[squeak-dev] storePop followed by push is inefficient?
Das.Linux at gmx.de
Mon Jun 6 07:45:22 UTC 2022
every time we had someone in a VM course play around with Squeak bytecode these "digrams" (or sometimes even trigrams, when a returnTop is involved) where
the first obvious go-to "optimizables".
The point is, these combinations are typically the result of adjacent AST nodes being encoded without the knowledge that they operate on the same temp.
One node ends with the popIntoTemp, the next one starts with a pushTemp.
It is a typical compiler optimization to elide those things, but you typically need multiple passes, SSA transformations or other shenanigans to propagate all necessary information.
True, cogit could fuse those, sista could fuse those, or even the basic compiler could fuse those, but it such optimization passes always come at the cost of increased complexity.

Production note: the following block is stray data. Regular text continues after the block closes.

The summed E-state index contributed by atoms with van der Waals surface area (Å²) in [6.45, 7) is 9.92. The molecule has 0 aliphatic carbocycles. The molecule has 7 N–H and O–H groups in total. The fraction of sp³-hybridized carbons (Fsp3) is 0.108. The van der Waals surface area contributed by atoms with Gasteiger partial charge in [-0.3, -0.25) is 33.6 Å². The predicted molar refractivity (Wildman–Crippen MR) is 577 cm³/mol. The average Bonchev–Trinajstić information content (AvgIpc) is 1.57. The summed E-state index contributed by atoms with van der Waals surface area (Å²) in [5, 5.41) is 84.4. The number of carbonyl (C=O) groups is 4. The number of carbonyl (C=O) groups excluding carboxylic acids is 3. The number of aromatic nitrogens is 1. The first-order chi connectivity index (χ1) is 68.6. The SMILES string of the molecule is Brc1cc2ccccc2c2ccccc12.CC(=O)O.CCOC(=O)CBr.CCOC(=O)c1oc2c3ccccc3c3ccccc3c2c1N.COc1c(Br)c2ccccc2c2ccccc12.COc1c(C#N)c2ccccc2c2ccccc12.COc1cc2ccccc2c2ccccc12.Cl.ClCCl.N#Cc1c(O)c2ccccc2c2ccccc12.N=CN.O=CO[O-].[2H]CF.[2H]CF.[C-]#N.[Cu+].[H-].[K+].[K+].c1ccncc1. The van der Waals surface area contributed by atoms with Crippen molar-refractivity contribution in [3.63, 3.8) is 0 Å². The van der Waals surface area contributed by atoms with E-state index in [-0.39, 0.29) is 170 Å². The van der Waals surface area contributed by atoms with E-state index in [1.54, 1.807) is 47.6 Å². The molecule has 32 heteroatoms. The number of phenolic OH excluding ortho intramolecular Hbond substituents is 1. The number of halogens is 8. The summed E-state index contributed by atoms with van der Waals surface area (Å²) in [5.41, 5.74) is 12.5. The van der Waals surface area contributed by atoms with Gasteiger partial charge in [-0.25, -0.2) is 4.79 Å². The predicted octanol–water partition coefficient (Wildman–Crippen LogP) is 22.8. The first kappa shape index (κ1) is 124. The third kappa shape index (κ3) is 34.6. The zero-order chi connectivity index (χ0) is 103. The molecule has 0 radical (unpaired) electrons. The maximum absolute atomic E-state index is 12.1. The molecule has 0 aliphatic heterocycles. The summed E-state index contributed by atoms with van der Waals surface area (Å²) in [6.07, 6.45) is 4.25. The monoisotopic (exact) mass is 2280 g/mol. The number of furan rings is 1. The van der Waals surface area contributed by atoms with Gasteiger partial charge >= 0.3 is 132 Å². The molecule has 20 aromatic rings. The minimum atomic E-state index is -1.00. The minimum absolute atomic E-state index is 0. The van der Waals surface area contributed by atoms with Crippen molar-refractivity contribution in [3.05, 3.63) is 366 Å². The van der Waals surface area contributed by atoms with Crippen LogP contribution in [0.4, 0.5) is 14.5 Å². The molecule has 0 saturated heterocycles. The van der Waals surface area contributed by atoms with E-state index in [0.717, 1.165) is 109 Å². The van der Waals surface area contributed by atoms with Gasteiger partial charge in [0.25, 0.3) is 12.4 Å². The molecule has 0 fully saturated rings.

> On 6. Jun 2022, at 04:31, Craig Latta <craig at blackpagedigital.com> wrote:
> Apologies if this is obvious, or I misunderstood. I notice many compiled methods with storePop instructions followed by push instructions for the same location. E.g., in the Sista version of Parser>>method:context:
> 305 <D7> popIntoTemp: 7
> 306 <47> pushTemp: 7
> Aren't those two instructions the same as a single storeTemp instruction? Even if that optimization were made, would it result in the same machine code from cogit anyway, and is that why the optimization isn't made at the Smalltalk compiler level? If so, where in cogit can I find the optimization? Wouldn't there be less work for cogit to do if it could expect this optimization from the Smalltalk compiler?
> If cogit doesn't make this optimization, would system performance improve if the Smalltalk compiler did it? I see that well over 10% of the methods in the upcoming release would be affected. Is there some reason why doing this optimization isn't a good idea? I'm writing a new Smalltalk compiler (based on a more straightforward parser) and I'd like to try this optimization.
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